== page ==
Brooklyn Boro

June 25: ON THIS DAY in 1944, Yanks seize last Cherbourg Heights; Reds smash Nazi lines on 4 fronts; Navy task force bags 82 Jap planes

June 25, 2020 Brooklyn Eagle History
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ON THIS DAY IN 1845, the Brooklyn Daily Eagle reported, “The ceremonies in honor of the deceased patriot Andrew Jackson were performed yesterday in a solemn and appropriate manner. The weather was favorable; business generally was suspended; and people of all ages, sexes and conditions repaired to New York, where the funeral obsequies, as agreed upon by the joint committee, were to take place. The Brooklyn division began to muster at the various places designated in the programme some time in advance of the hour specified. The various companies of firemen, lodges of Odd Fellows, and other civic associations, with their banners shrouded in black, and badges surmounted with rosettes of crepe, were out in force; and the military were more fully represented than usual. By 12 o’clock the shops and places of business generally were closed; and when the procession began to move, the bell of St. John’s Church, and of the Presbyterian Church in Jay, near Sands street, were tolled, and the minute-guns — fired by Capt. Crooke’s company of Artillery — reverberated from the Heights … Altogether, it was a fitting tribute to the memory of him who is second only to Washington in the hearts of his countrymen.”

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ON THIS DAY IN 1920, the Eagle reported, “The population of the Continental United States is estimated at 105,000,000 by J.A. Hill, chief statistician of the Census Bureau. His calculation is based on the combined populations of 1,406 cities and towns for which statistics have been announced. The increase over 1910 is placed at about 13,000,000, showing the growth of the country has not kept pace with the previous decade. Almost complete cessation of immigration during the war is the chief reason assigned for the falling off in growth. Other suggestions were the two influenza epidemics, return of aliens to their native lands and deaths of soldiers abroad and at home during the war.”

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ON THIS DAY IN 1944, the Eagle reported, “ALLIED SUPREME HEADQUARTERS, LONDON (U.P.) — American infantrymen captured the last heights overlooking Cherbourg and stormed down the slopes to within 1,000 yards of the flaming port today, sweeping up hundreds of exhausted prisoners and huge quantities of arms and ammunition abandoned by the retreating Germans. Battered and stunned by the hellfire of bombs and shells rained on them from land, sea and air, the Nazi defenders still fought back with fanatical fury, but front dispatches said Lt. Gen. Omar N. Bradley’s Yankee veterans were beating them back foot by foot in a narrowing death trap inside the city. Two of the three forts on the southern approaches to the port fell to the attacking Americans yesterday and United Press War Correspondent Henry T. Gorrell reported from the battlefield that the last hours of Cherbourg’s siege were at hand.”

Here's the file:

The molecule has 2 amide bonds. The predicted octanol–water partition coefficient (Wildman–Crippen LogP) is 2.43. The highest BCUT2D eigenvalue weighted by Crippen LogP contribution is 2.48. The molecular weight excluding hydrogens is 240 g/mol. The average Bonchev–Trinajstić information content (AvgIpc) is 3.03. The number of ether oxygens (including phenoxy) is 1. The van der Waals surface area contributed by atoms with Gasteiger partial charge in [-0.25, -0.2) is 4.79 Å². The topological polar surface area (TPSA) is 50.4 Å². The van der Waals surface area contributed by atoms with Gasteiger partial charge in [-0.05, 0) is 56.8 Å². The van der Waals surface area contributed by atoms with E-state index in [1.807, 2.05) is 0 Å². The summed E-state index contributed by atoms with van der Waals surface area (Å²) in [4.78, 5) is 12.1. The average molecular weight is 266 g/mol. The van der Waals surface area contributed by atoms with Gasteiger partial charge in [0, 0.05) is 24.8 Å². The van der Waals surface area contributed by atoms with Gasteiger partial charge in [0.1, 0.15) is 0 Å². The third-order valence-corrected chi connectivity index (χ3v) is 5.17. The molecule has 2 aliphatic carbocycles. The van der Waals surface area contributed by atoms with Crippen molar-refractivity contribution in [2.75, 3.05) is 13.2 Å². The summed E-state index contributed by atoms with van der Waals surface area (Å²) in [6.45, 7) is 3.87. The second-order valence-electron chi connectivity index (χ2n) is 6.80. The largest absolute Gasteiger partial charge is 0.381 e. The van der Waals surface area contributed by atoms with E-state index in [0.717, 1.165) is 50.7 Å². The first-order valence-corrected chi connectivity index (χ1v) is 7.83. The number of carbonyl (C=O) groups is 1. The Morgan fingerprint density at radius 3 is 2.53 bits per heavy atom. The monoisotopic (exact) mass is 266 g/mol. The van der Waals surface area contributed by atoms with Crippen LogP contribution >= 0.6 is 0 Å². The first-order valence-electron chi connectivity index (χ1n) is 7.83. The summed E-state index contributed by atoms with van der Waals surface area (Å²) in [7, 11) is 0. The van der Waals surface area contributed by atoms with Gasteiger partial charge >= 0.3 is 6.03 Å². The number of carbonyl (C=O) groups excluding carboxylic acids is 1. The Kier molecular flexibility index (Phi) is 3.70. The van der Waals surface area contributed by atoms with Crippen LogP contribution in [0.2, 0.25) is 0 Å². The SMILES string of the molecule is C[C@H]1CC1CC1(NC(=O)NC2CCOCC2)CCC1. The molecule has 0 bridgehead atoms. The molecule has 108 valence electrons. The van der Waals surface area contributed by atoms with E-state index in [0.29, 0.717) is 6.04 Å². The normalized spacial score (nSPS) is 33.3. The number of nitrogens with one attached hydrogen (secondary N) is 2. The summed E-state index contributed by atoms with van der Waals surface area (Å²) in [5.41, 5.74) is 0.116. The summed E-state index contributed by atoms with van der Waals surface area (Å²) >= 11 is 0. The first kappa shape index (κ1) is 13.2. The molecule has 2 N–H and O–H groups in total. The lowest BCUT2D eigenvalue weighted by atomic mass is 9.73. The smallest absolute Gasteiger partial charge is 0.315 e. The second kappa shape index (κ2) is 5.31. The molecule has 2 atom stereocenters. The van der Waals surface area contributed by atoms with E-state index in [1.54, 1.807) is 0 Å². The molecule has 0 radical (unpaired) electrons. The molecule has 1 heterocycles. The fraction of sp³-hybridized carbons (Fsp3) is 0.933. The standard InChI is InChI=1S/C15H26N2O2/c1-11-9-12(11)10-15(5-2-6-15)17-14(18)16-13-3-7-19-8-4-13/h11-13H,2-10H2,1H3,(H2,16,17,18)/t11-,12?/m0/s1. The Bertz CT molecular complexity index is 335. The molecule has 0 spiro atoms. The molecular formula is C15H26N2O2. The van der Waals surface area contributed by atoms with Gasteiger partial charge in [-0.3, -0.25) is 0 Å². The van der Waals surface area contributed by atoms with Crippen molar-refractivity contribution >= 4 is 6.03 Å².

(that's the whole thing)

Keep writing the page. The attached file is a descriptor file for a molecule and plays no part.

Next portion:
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ON THIS DAY IN 1952, the Eagle reported, “10,000,000TH RIDER: Air Corps Sgt. William Beekman of Fort Dix, accompanied by his wife, Florence, received a $100 War Defense Bond from Fred Garms, operator of the Wonder Wheel, as the lucky passenger on the 32-year-old Coney Island ride.”

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ON THIS DAY IN 1953, the Eagle reported, “NEWPORT (U.P.) — A 23-year-old Washington heiress will be married in September to Senator John F. Kennedy, the ‘most eligible bachelor’ of capital society, whom she met a year ago while working as an inquiring photographer. The family of Jacqueline Lee Bouvier, who made her debut at a Newport dance in 1948, announced the engagement here last night. The wedding will take place Sept. 12 in this summer rendezvous of high society. Kennedy, 36, son of multimillionaire Joseph P. Kennedy, was elected to the Senate from Massachusetts last fall on the Democratic ticket. He defeated Henry Cabot Lodge, who has since been appointed U.S. Ambassador to the United Nations. Miss Bouvier, onetime art student at the Sorbonne in Paris, is the daughter of John V. Bouvier 3rd of New York and Mrs. Hugh. D. Auchincloss of Newport and McLean, Va. … Kennedy, who served three terms in the House before his election to the Senate, was graduated from Harvard in 1940 and commanded  a PT boat in the Pacific during World War II … He and his eight brothers and sisters each received $1,000,000 from their father, former U.S. Ambassador to Great Britain.”


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